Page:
Opinion / Cai Hong

Wait and see is the message on ties with Japan

By Cai Hong (China Daily) Updated: 2016-11-21 08:44

Wait and see is the message on ties with Japan

Prime Minister of Japan Shinzo Abe listens to questions from the media about his meeting with US Republican President-Elect Donald Trump at the InterContinental Barclay Hotel in New York, November 17, 2016. [Photo/IC]

Japanese Prime Minister Shinzo Abe was the first foreign leader to meet with the US president-elect, and Japan's media excitedly seized on anything that could be regarded as a positive signal from the high-profile meeting on Thursday between Abe and incoming US President Donald Trump. Their smiles, and the gifts they presented to each other, were believed to betray there was chemistry between them during their meeting in Trump's penthouse in New York.

Both men kept their lips sealed on what they talked about for 90 minutes, claiming that their talks were unofficial. But Abe, who appeared to be clear of any anxiety about the US president-in-waiting's Japan policy, called Trump "a trustworthy leader", adding he was confident he would be able to build "a relationship of trust" with Trump.

Trump's daughter Ivanka Trump and her husband Jared Kushner, as well as former director of US Defense Intelligence Agency Michael Flynn, were also at the meeting. Trump has offered Flynn the role of national security adviser in his administration.

As The Financial Times noted, "national security adviser is a powerful role given its close access to the president, but Mr. Flynn is positioned to assume even more influence than previous holders because Mr. Trump has no foreign policy experience."

Flynn, who served as an adviser to Trump during his presidential campaign, made a trip to Tokyo in early October. He visited the headquarters of Japan's ruling Liberal Democratic Party and reportedly assured the country's Chief Cabinet Secretary Yoshihide Suga that Washington would not change its diplomatic emphasis on the military alliance with Japan, even if Trump was elected president.

But the hastily arranged meeting between Abe and Trump on Thursday suggests that Flynn's words had failed to dispel Japan's concerns.

On the campaign trail, Trump repeatedly threatened to withdraw US troops from Japan if it does not pay more for hosting them.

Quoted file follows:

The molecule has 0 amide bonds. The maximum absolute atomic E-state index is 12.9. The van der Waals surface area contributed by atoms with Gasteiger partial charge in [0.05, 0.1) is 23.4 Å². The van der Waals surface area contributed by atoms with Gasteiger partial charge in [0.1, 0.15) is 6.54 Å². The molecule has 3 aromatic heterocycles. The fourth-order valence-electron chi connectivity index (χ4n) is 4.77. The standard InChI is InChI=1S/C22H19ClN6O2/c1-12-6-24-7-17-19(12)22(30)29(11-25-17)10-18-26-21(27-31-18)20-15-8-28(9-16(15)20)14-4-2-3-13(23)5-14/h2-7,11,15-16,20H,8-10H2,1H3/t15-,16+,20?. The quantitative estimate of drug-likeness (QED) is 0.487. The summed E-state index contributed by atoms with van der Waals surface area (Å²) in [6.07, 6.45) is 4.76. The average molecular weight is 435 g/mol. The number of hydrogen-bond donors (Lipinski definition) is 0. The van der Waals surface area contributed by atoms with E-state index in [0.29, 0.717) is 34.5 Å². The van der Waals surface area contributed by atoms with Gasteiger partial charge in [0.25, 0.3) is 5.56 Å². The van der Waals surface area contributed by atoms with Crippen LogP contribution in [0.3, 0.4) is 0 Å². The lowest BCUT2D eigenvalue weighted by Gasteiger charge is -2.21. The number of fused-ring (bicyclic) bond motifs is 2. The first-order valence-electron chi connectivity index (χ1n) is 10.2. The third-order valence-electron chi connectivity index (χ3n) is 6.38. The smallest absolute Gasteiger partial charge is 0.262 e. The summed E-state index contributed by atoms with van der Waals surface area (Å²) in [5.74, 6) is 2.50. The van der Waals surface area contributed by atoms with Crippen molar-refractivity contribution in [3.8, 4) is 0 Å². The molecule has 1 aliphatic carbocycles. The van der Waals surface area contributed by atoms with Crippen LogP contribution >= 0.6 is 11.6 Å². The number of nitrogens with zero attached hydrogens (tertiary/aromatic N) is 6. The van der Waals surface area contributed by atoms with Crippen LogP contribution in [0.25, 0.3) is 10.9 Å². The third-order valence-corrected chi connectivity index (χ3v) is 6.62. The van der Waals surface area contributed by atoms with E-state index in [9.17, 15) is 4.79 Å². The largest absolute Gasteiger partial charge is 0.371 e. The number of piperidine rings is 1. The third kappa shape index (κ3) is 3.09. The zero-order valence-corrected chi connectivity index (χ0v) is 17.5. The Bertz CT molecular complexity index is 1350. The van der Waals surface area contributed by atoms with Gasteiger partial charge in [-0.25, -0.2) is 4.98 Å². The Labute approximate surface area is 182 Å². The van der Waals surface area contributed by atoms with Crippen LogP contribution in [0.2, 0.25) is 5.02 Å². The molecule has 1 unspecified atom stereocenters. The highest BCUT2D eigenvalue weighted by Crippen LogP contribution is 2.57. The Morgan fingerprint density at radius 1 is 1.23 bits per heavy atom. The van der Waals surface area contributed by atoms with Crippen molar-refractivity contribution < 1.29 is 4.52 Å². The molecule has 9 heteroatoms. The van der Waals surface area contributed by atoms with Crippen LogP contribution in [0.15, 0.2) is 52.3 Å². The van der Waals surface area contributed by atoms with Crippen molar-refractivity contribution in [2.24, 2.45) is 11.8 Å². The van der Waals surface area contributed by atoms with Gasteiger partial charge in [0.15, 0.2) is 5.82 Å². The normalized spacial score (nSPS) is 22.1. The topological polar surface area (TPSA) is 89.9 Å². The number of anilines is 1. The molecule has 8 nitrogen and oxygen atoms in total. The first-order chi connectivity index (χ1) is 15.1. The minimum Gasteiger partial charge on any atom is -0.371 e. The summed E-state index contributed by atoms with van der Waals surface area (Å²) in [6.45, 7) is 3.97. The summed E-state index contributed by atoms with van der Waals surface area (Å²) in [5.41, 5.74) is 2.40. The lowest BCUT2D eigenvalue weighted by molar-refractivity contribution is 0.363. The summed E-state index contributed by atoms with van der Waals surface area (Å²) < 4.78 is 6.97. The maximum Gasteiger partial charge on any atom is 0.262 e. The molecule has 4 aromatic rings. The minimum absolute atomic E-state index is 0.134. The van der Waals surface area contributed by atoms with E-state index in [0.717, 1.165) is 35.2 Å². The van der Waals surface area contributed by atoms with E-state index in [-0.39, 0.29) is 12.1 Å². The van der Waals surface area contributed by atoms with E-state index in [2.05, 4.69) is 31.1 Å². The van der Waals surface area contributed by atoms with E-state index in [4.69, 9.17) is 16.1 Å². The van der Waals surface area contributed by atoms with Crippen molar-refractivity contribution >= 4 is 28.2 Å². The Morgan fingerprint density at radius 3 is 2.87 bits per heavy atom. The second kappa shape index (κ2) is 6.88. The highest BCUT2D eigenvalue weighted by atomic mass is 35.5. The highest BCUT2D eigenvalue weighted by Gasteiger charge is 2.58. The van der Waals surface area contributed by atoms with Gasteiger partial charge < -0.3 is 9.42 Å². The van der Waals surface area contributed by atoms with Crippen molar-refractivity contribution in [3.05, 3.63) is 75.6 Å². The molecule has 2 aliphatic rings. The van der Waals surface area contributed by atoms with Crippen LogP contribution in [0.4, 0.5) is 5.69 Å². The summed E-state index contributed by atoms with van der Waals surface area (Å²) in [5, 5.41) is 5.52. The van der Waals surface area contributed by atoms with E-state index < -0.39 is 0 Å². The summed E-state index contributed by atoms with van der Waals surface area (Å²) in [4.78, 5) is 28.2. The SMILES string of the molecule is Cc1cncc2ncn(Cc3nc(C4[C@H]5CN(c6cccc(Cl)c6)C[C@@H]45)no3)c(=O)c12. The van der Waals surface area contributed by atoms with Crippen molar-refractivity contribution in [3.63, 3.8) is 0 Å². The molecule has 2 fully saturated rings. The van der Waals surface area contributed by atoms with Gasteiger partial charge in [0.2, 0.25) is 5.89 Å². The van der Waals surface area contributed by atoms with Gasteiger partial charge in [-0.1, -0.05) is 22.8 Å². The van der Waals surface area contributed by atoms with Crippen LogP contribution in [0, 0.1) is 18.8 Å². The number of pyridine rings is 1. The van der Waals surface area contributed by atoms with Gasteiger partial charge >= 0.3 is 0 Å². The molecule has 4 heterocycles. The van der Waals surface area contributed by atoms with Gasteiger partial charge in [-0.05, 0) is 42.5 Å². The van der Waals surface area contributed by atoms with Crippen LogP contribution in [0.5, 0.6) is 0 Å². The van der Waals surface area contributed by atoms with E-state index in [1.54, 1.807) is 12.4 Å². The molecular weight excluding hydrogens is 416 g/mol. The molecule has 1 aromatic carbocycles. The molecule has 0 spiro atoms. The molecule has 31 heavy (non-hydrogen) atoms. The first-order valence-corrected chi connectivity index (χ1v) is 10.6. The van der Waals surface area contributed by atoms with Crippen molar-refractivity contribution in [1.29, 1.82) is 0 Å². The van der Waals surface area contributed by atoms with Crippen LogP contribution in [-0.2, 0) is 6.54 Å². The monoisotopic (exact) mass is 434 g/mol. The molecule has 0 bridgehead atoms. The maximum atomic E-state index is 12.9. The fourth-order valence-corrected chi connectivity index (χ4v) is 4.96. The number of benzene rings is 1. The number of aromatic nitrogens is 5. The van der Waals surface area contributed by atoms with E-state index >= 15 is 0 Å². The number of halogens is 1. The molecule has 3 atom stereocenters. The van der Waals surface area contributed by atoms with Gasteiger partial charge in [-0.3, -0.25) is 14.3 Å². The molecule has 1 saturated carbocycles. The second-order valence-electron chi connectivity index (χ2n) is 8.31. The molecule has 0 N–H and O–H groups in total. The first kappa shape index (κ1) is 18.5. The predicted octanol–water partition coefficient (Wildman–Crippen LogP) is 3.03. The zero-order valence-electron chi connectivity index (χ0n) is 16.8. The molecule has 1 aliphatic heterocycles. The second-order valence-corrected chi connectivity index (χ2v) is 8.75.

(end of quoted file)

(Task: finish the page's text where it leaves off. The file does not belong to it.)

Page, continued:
Before the Japanese prime minister left Tokyo for New York, analysts had tried to offer him advice on how to convince Trump of Japan's importance to the United States' alliance system and the Asia-Pacific region.

In a signed op-ed headlined "What Abe should tell Trump" in Japan Times, Robert Dujarric, director of the Institute of Contemporary Asian Studies of Temple University Japan, said Abe might point out that without Japan the Chinese would already be preparing to take Hawaii.

I like to believe that these words are merely the scholar's sly humor.

Dujarric added that an isolationist America abandoning the Western Pacific might appear like a Trump-given gift to Beijing. East Asia could turn into a large Chinese satrapy, with the possibility of turmoil and fighting.

However, it was said that Abe and Trump did not discuss such heavy topics but simply used their meeting as the opportunity to get acquainted with each other personally.

In an interview with CBS, Trump's campaign manager Kellyanne Conway said "any deeper conversations about policy and the relationship between Japan and the United States will have to wait until after the inauguration".

Last week Katsuyuki Kawai, a special adviser to Abe, was in Washington, busy talking to Trump advisers. He quoted them as saying "we don't have to take each word that Mr. Trump said publicly literally".

Where the trust Abe has found in Trump came from remains unknown.

So it is not hard to understand the Yomiuri Shimbun's lingering worries about the Trump administration's policy toward Japan and the prospects of the Trans-Pacific Partnership, which Trump has vowed to pull the US out of but which Abe has made a crucial part of his economic growth package.

The author is China Daily Tokyo bureau chief.


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